FDA clarifies pooled sample, multi-analyte coronavirus EUAs

Regulatory NewsRegulatory News | 31 July 2020 |  By 

Developers of multi-analyte respiratory panels that include a test for SARS-CoV-2, the novel coronavirus, can request emergency use authorizations (EUAs) from the US Food and Drug Administration (FDA), the agency clarified this week.
In updates to its frequently asked questions (FAQ) webpage on SARS-CoV-2 testing, the agency said that multi-analyte respiratory panels that include SARS-COV-2 are eligible for emergency use authorization, noting “the overlap in signs and symptoms between SARS-CoV-2 and other respiratory viral infections, including influenza.” Citing increased speed and efficient use of resources, the FAQ adds that “These panels are useful when multiple respiratory pathogens are circulating at the same time, as is expected with the upcoming flu season.”
FDA will consider the intended use of the test, including fit within the emergency declaration of the Department of Health and Human Services and current public health recommendations for patient testing. The agency will also consider the in vitro diagnostic (IVD) status of the other components of the multi-analyte panel. Laboratories and commercial manufacturers should refer to their respective molecular diagnostic templates for validation recommendations and to determine what should be included in the EUA request.
In a new FAQ addressing point-of-care (POC) testing, FDA also refers manufacturers to the appropriate molecular diagnostic template for validation and EUA submission guidelines. An EUA for a test intended to be performed at POC should include “data to demonstrate that non-laboratory personnel can perform the test accurately in the intended use environment, as well as data to demonstrate the robustness of the device for near patient testing, i.e., that the device is not sensitive to environmental and usage variation,” according to the FAQ.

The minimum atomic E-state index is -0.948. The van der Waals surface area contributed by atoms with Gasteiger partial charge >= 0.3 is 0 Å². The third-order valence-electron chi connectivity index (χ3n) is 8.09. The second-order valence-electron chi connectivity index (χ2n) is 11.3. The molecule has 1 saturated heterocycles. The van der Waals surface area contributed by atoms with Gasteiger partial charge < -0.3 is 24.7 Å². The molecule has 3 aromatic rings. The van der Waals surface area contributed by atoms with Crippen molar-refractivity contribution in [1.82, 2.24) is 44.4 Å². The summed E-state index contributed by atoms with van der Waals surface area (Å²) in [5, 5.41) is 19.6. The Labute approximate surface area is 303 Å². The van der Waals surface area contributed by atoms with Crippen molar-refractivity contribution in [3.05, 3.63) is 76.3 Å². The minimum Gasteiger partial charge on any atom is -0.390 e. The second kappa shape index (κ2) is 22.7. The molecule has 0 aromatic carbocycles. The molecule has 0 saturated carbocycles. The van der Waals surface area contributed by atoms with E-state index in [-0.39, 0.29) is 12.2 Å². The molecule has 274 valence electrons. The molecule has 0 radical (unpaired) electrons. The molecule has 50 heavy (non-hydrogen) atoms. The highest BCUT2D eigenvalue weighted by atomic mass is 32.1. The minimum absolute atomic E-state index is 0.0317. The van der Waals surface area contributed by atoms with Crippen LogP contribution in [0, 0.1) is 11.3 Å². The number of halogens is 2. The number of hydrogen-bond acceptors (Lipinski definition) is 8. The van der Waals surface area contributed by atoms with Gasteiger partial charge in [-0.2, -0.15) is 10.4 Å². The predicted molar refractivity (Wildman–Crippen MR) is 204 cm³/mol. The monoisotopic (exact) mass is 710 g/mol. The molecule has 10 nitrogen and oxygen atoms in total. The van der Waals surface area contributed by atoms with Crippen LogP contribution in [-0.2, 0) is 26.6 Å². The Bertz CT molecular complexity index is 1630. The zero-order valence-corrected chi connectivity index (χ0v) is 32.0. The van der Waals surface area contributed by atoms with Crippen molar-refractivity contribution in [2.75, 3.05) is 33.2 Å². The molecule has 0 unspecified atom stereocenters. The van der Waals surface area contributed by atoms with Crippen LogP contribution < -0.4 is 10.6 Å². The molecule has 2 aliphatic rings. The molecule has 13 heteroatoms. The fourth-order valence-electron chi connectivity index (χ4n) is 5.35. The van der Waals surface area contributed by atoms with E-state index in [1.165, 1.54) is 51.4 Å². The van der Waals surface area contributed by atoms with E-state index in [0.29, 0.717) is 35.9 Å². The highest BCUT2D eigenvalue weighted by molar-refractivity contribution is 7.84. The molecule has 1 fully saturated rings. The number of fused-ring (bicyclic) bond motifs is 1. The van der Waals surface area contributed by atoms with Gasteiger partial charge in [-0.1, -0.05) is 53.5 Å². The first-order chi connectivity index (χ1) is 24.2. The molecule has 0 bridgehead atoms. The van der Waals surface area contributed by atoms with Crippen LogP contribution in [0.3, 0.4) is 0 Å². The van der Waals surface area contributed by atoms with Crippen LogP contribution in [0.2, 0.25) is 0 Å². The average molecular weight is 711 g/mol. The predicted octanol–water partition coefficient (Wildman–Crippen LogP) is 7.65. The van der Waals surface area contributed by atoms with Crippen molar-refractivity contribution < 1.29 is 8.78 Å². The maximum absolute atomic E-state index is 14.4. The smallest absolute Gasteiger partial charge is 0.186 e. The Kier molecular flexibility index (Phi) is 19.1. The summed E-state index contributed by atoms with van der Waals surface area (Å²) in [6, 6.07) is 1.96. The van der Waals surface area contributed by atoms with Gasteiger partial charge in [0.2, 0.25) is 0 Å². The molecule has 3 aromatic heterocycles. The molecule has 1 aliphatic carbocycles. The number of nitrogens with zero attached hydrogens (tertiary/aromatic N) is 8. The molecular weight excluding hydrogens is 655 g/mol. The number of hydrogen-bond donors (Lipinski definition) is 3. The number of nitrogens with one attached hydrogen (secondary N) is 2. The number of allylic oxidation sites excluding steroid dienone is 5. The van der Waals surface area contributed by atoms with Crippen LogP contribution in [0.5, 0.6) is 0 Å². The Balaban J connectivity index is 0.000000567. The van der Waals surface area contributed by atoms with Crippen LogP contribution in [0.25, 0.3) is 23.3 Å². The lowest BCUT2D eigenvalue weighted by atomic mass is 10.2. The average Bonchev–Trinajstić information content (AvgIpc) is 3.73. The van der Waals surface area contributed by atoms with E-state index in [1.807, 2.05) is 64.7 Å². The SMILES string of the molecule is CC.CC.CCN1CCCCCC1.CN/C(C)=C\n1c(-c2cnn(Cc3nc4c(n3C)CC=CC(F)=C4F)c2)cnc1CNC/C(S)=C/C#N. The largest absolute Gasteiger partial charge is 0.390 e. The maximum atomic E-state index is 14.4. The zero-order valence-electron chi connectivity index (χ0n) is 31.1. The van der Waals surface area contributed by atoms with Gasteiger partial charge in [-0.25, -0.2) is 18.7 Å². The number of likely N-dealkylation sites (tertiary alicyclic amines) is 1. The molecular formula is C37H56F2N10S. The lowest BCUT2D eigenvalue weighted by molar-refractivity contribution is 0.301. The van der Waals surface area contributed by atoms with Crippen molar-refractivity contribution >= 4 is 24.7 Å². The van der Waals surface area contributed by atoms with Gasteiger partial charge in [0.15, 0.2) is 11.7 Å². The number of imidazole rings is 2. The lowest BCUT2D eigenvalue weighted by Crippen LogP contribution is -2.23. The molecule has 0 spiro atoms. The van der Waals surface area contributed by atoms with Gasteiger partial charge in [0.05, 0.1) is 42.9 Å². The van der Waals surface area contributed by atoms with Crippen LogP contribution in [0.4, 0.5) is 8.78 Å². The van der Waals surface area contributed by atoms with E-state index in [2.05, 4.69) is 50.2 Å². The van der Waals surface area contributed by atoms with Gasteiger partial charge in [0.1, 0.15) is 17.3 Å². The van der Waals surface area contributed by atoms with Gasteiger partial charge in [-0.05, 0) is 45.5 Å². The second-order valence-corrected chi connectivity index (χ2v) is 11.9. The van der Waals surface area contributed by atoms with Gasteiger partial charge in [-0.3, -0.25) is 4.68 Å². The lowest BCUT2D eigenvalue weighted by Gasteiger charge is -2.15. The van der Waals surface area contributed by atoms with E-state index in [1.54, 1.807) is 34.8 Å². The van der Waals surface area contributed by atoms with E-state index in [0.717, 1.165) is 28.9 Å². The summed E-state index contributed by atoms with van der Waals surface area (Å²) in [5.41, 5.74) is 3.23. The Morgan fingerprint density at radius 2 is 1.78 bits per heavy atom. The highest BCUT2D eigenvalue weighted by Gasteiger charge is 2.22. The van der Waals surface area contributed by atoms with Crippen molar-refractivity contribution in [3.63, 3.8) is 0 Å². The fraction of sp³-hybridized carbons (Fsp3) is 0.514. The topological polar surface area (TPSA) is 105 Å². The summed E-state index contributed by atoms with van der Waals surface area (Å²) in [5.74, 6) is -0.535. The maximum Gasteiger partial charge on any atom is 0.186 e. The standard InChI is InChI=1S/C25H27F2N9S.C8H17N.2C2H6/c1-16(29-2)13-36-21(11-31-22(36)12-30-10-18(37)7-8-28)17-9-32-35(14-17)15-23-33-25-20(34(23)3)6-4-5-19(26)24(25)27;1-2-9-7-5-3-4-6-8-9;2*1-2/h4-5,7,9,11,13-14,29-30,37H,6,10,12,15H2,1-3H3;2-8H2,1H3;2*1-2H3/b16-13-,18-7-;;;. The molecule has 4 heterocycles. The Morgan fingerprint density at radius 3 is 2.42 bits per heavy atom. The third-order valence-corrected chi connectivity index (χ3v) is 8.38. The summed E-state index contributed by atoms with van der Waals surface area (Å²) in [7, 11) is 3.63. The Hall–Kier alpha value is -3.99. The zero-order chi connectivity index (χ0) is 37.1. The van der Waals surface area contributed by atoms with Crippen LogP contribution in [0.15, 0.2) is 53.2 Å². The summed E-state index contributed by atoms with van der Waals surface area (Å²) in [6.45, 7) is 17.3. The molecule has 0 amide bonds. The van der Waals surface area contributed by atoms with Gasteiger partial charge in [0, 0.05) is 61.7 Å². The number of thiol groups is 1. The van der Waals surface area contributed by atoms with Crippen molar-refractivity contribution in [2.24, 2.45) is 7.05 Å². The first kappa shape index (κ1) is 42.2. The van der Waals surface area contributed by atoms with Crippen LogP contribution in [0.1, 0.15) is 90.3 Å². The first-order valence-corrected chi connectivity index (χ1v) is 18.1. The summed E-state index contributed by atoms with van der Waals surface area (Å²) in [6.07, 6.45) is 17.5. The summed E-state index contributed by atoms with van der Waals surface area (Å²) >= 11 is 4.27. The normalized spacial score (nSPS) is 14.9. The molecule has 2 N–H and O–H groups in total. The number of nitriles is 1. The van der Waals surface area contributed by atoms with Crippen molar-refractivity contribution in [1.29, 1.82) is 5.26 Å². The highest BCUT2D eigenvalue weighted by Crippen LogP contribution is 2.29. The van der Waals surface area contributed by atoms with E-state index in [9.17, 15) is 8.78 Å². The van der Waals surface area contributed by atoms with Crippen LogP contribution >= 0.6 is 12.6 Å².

If the assay is to be used with a test system that has been reviewed and Clinical Laboratory Improvement Amendments- (CLIA-) waived, just the performance of the SARS-CoV-2 assay itself must be tested. The previous CLIA waiver categorization, says FDA, can generally be leveraged to obviate the need for additional test data to support that the test is simple enough for POC use, so long as nothing about the coronavirus assay itself would complicate testing.
The expectation for diagnostic POC tests is that they demonstrate both positive and negative agreement of at least 95%, though positive agreement of at least 80% “may be appropriate with appropriate limitations added to the intended use that would mitigate the risk of false negative results,” says the FAQ.
The agency also updated a FAQ regarding pooling individual SARS-CoV-2 diagnostic tests. FDA identified two strategies: samples can either be pooled by combining aliquots of transport media, each of which contain a single patient sample, or multiple patient swabs can be put into a single volume of transport media. Validation recommendations for each pooling approach are contained in the appropriate molecular diagnostic templates.
However, “FDA recommends validating your test with either pooling approach in a way that preserves the sensitivity of your test as much as possible; that is, it is preferable to use an approach where all specimens identified as positive when tested individually are also identified as positive when tested using the pooled testing approach,” clarified the agency.
The small reduction in sensitivity from pooling, says FDA, is offset by the large increase in testing capacity that can be effected by sample pooling. Accordingly, FDA recommends that test performance reaches at least 85% positive agreement compared with the performance of the same test performed on individual samples. Manufacturers should include a monitoring plan in the tests’ use instructions.


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Tags: coronavirus, FDA, US

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